We went to the infusion suite for the nurses to check my veins. Apparently, even though I was 22 at the time, I had pretty weak veins. They suggested putting a port in me because the days I would be receiving the medication would be Monday, Wednesday, and Friday. The port would have to be surgically put in me and would essentially delay my treatment start date. To say I wasn’t thrilled was an understatement. I felt like I wasn’t getting that much medication to need a port, and I wanted to start treatment as soon as I possibly could, but this was getting in my way. I thought about not going through with the trial for this specific reason. But let me tell you, God works in mysterious ways.
Later that day, Bo texted me and told me that the study said as long as I received the medication three days out of the week – it didn’t matter what specific days I received it. Meaning I could get it consecutively for those three days, aka, no port needed! I was so relieved. The plan going forward would be that every Monday, Tuesday, and Wednesday during the weeks that I did chemotherapy. I would receive the TSC through an IV that I would keep in my arm for the three days I received it and before I would receive my radiation. We did this for roughly six months.
Luckily, I didn’t have too many side effects from my triple threat treatment. The biggest was fatigue – no nausea or anything else (thank the Lord!). Towards the middle of my TSC treatment, I had to spend a day in a hospital room getting different dosages to determine which would be the sweet spot to see the most results. That was a long and grueling day. Luckily, I had both of my parents there to keep me company. That was also around the time Bohemian Rhapsody came out, so we were distracted by the fierceness that is Freddie Mercury. Eventually, it was found that a bigger dosage could have potentially better results, so for the last few months I received a bigger dose of the TSC.
With this specific trial being only in the first stages and only having 8 participants in it, I wasn’t informed about anybody else’s results or how they have fared from the treatment. The only information that I could be told was if there were any serious side effects that came about. Since I have stopped TSC, I’m told that the trial sponsors are gathering all of the information and data from myself and the other participants and the study will eventually open up to even more patients.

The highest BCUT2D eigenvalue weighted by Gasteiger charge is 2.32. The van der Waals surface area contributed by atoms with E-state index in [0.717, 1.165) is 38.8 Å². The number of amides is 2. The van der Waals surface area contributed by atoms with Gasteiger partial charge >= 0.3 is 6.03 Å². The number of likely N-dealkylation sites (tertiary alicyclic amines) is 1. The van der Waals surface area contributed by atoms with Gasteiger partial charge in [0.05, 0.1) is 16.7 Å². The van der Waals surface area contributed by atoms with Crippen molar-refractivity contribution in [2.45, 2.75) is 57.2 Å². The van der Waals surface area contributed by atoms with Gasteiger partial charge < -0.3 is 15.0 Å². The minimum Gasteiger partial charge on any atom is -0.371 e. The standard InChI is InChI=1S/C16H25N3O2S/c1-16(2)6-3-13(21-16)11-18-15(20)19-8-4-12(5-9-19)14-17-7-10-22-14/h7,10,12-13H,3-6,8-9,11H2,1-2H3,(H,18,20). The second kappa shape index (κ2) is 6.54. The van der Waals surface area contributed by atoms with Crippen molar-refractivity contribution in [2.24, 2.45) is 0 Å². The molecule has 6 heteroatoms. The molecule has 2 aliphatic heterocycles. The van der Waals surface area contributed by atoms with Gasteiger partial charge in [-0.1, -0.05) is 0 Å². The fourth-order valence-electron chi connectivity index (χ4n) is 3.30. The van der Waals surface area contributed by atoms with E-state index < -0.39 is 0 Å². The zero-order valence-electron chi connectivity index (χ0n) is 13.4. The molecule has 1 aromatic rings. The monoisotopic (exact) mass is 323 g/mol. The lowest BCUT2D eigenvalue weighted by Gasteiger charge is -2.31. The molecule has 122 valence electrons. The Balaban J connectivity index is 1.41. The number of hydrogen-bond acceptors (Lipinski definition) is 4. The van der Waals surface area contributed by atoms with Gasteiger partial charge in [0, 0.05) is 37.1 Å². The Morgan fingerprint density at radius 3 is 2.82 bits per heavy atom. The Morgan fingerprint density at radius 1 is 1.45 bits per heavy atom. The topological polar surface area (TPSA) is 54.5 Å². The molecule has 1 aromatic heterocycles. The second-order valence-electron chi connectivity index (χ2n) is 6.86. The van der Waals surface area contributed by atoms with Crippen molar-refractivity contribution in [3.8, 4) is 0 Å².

Clinical Trials Matter
Did you know that more than 700,000 people in the United States are living with brain tumors? However, there are only four drug treatments and one device treatment approved by the FDA to treat the more than 120 types of brain tumors. Clinical trials are necessary to fund. These trials could potentially save the lives of so many people living with these tumors where chemotherapy and radiation has failed. When I was approached to be a part of this clinical trial, I may have been weary at first, but now I am so excited to see the results, not only in myself, but to see the results in others as well. Even though this journey was unexpected in my life, I have been presented with so many amazing opportunities that I could not pass up. If anyone is ever in a situation where they are presented to participate in a clinical trial – DO IT. It could save your life and you could help save others. Clinical trials save lives, and it surely has saved mine.